What this means is for any process running anywhere out on your network, you can monitor that process. This process monitoring mechanism can be used to inform you if your managed process is up or down, and it can collect some metrics on the managed process, such as CPU utilization, memory consumption, and file descriptor usage.

You can watch a demo of this process monitoring feature to get a feel for how it can be used and what it does.

Saturday, June 27, 2009

Managed Resources Exposed Via WebDAV

Thanks to Greg Hinkle, Jopr has recently introduced an experimental feature that exposes your managed environment as a WebDAV repository.

This means that you can use any WebDAV client to browse your managed environment as if it were a simple file system and peek into your resource hierarchy, obtaining information such as a resource's availability, its configuration and measurement trait data (watch this WebDAV demo to see it in action; Greg's blog post and demo are here).

If you aren't familiar with WebDAV, all this means is that your managed environment will look like a simple file system (in the Microsoft Windows vernacular, it is called a "Web Folder"). Directories in this "file system" or "Web Folder" represent managed resources and files found in those directories represent data about those resources.

So, for example, if you had a machine called "", and on that machine you have installed a JBossAS server, a PostgreSQL server and a network adapter, your WebDAV file system paths to access those resources could look like this (notice how they look like simple file system paths):

Machine itself:/webdav/resource/
Network adapter:/webdav/resource/
JBossAS server:/webdav/resource/
PostgreSQL DB:/webdav/resource/

This is currently in the "experimental" phase; however, by watching my WebDAV demo, it should be easy to see how this can prove to be a very powerful feature. Using any WebDAV client, you potentially could obtain alot of information about your managed resources (measurement data, alerts, events, logs, configuration and much more). It's pretty easy to add functionality to this WebDAV interface, so providing access to things like measurement data, alerts, events and the like should not be hard to accomplish. In about 30 minutes, I added the ability to view a resource's measurements traits (you will see that feature in the demo). 6/29/2009 note: spent another couple hours coding and was able to incorporate authentication/authorization into the WebDAV tier so it utilizes the normal Jopr authz layer; also added a new WebDAV resource "measurement_data.xml" which is an XML file of the numeric measurement data for a resource (min, max, avg values, etc).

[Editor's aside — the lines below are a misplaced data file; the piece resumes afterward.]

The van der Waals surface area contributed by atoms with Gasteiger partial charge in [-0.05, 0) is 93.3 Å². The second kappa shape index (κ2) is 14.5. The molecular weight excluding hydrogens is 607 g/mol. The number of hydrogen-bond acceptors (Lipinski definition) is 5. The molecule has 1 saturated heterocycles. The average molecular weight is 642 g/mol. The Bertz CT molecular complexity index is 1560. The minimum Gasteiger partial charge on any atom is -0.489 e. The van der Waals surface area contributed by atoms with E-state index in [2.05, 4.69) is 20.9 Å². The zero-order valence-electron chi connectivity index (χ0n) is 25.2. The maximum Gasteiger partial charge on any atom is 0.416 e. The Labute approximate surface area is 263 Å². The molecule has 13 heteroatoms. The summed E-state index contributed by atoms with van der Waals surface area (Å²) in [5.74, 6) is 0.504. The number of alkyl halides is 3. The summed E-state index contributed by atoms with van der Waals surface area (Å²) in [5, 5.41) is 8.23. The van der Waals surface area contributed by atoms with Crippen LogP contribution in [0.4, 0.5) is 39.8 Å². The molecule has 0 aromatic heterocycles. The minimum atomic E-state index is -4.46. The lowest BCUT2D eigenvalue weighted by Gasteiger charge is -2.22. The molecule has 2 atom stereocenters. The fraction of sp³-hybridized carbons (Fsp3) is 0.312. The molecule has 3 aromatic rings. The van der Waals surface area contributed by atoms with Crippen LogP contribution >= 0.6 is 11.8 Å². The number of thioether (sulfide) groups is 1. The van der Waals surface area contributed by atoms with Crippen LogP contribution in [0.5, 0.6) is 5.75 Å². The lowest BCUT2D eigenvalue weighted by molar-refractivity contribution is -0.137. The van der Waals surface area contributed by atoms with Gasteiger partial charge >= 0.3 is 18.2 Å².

Now we just need to find the time to flush out this functionality and make it production ready with additional features. If you are interested in working with the Jopr team and willing to get your hands dirty writing code, this might not be a bad place to start. You really don't need to know too much about the internals of the Jopr Server - you just have to interface with the internal Jopr stateless session EJB3 beans to obtain data about resources. The WebDAV API seems pretty easy to use - it's all based on the third party library called Milton. Don't hesitate to ask the team for help in getting started as a Jopr developer, we are usually around on freenode at #jopr or send an email to "jopr-dev at"

Friday, June 5, 2009

Jopr Is Now Easier To Install and Demo

Well, Joe did it again. I don't know how he does these things so fast but here you go:

With this new H2 embedded database support, you can now install Jopr much easier now. You no longer have to install your own PostgreSQL or Oracle database separately. You now have the option to use the "embedded mode" which tells Jopr to use the embedded H2 database and the embedded agent.

This means to install and try out Jopr involves these simple steps (oh, and these are cross-platform instructions - it works the same on Windows as it does on UNIX or Linux):

  1. Unzip the Jopr distribution
  2. Run the Jopr server startup script (rhq-server.[sh, bat] start)
  3. Point your browser to http://localhost:7080
  4. Click the "Embedded Mode" button